In State ex rel. LaFlesch v. District Court, (1984), 165 Mont. 302, 304, 529 P.2d 1403, we pointed out that section 95-2401, R.C.M. 1947, provides that Chapter 24 of the Montana Code of Criminal Procedure governs appellate review in all criminal cases and all other existing methods of review in such cases are abolished.Summary of this case from State v. District Court
Decided October 3, 1974.
Relator petitions this Court for an appropriate writ to dismiss the criminal charge pending in respondent court, being cause No. 4192, entitled The State of Montana v. Courtney Steven LaFlesch, Defendant, contending that double jeopardy exists.
Counsel for relator was heard ex parte and thereafter the matter was set for adversary hearing. Such hearing was had, arguments presented by counsel, a motion to dismiss filed by respondent court and judge and the matter submitted.
The record in cause No. 4192 of the district court discloses that shortly after the trial commenced, and on November 21, 1973, over the objection of counsel for the relator, the district court granted a motion by the state for a mistrial.
On November 29, 1973, the case was set for trial on December 10, 1973. On December 7, 1973, a motion to dismiss was filed by relator predicated on former jeopardy. Following briefing, oral arguments were had on February 28, 1974, and on March 4, 1974, an order denying the motion was made. The cause was set for trial for May 1, 1974, but the setting was later vacated.
For the purpose of bringing the matter to this Court relator applied to the district court for a transcript at State expense. The request was granted and the transcript was so prepared, the certificate of the court reporter being dated April 12, 1974.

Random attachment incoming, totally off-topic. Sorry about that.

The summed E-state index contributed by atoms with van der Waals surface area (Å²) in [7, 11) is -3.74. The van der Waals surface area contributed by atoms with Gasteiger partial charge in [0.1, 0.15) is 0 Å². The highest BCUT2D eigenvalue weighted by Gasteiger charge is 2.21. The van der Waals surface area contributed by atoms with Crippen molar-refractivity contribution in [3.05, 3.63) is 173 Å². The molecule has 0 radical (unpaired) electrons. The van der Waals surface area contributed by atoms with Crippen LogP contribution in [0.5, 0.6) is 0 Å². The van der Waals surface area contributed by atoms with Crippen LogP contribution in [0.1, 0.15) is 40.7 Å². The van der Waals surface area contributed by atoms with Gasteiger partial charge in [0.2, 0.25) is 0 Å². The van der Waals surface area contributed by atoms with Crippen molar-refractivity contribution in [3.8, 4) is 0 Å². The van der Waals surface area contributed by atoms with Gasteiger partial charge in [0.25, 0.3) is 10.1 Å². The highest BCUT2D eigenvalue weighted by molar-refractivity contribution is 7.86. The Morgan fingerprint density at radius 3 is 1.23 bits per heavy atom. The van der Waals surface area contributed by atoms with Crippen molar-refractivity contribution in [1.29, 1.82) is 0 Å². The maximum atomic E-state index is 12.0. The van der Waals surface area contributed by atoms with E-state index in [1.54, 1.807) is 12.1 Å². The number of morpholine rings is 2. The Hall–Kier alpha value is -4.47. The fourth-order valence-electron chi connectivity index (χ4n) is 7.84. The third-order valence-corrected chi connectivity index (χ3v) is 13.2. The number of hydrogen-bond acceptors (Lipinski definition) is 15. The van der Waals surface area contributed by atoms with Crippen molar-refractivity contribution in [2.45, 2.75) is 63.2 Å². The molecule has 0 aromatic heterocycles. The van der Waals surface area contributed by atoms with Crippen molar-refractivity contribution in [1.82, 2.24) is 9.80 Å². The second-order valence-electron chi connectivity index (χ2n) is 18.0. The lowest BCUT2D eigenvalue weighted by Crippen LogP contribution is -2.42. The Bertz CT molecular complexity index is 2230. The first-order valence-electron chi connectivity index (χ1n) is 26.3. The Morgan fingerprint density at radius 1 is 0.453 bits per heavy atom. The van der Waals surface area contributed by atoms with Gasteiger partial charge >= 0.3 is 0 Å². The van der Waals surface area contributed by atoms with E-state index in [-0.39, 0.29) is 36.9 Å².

On September 13, 1974, relator filed his petition here and his counsel was heard, ex parte and on the same day an order was issued setting the matter for an adversary hearing on September 23, 1974. Upon that date a motion to dismiss was orally made by respondents, later reduced to writing. While the written motion does not encompass all points argued at the hearing, they are enumerated in respondents' brief.
We call attention to the provisions of the Montana Code of Criminal Procedure. Chapter 24 in section 95-2401, R.C.M. 1947, provides:
" Application of chapter.
"(a) This chapter shall govern review in all criminal cases.
"(b) All existing methods of review in criminal cases in the state are abolished. Hereinafter the only method of review in criminal cases shall be by notice of appeal."
The comment following this section, in part reads:
"This chapter provides a complete, simplified and speedy method of review in all criminal cases. Subsection (b) establishes Notice of Appeal as the sole method of review in criminal cases. However, it is not designed to limit or affect any types of review incidental to the extraordinary writs or postconviction writs or post-conviction relief provided in Chapter 26 of this code."
Section 95-2404, R.C.M. 1947, provides:
" Scope of appeal. When may be taken by the defendant.
"(a) An appeal may be taken by the defendant only from a final judgment of conviction, and orders after judgment which affect the substantial rights of the defendant.
"(b) Upon appeal from a judgment, the court may review the verdict or decision, and any order or decision objected to which involves the merits, or necessarily affects the judgment."
The comment that follows this section in part reads: